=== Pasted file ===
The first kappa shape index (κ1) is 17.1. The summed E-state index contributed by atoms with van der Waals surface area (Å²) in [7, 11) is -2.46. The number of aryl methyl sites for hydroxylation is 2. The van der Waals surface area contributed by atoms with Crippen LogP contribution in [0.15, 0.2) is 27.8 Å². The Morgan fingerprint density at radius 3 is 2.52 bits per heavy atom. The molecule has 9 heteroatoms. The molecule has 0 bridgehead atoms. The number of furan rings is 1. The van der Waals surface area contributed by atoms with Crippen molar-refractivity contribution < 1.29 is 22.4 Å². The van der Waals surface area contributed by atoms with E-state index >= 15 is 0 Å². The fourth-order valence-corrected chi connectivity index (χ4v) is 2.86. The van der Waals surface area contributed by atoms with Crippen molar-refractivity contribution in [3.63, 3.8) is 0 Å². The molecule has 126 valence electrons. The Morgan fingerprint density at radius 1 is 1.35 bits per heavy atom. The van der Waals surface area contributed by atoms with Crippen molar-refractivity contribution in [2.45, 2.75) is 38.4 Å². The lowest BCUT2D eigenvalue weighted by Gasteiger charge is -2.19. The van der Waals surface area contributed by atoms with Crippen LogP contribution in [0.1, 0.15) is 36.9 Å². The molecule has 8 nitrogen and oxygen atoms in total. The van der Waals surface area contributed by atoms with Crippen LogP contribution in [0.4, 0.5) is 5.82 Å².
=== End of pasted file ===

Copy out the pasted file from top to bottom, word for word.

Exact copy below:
The first kappa shape index (κ1) is 17.1. The summed E-state index contributed by atoms with van der Waals surface area (Å²) in [7, 11) is -2.46. The number of aryl methyl sites for hydroxylation is 2. The van der Waals surface area contributed by atoms with Crippen LogP contribution in [0.15, 0.2) is 27.8 Å². The Morgan fingerprint density at radius 3 is 2.52 bits per heavy atom. The molecule has 9 heteroatoms. The molecule has 0 bridgehead atoms. The number of furan rings is 1. The van der Waals surface area contributed by atoms with Crippen molar-refractivity contribution < 1.29 is 22.4 Å². The van der Waals surface area contributed by atoms with E-state index >= 15 is 0 Å². The fourth-order valence-corrected chi connectivity index (χ4v) is 2.86. The van der Waals surface area contributed by atoms with Crippen molar-refractivity contribution in [3.63, 3.8) is 0 Å². The molecule has 126 valence electrons. The Morgan fingerprint density at radius 1 is 1.35 bits per heavy atom. The van der Waals surface area contributed by atoms with Crippen molar-refractivity contribution in [2.45, 2.75) is 38.4 Å². The lowest BCUT2D eigenvalue weighted by Gasteiger charge is -2.19. The van der Waals surface area contributed by atoms with Crippen LogP contribution in [0.1, 0.15) is 36.9 Å². The molecule has 8 nitrogen and oxygen atoms in total. The van der Waals surface area contributed by atoms with Crippen LogP contribution in [0.4, 0.5) is 5.82 Å².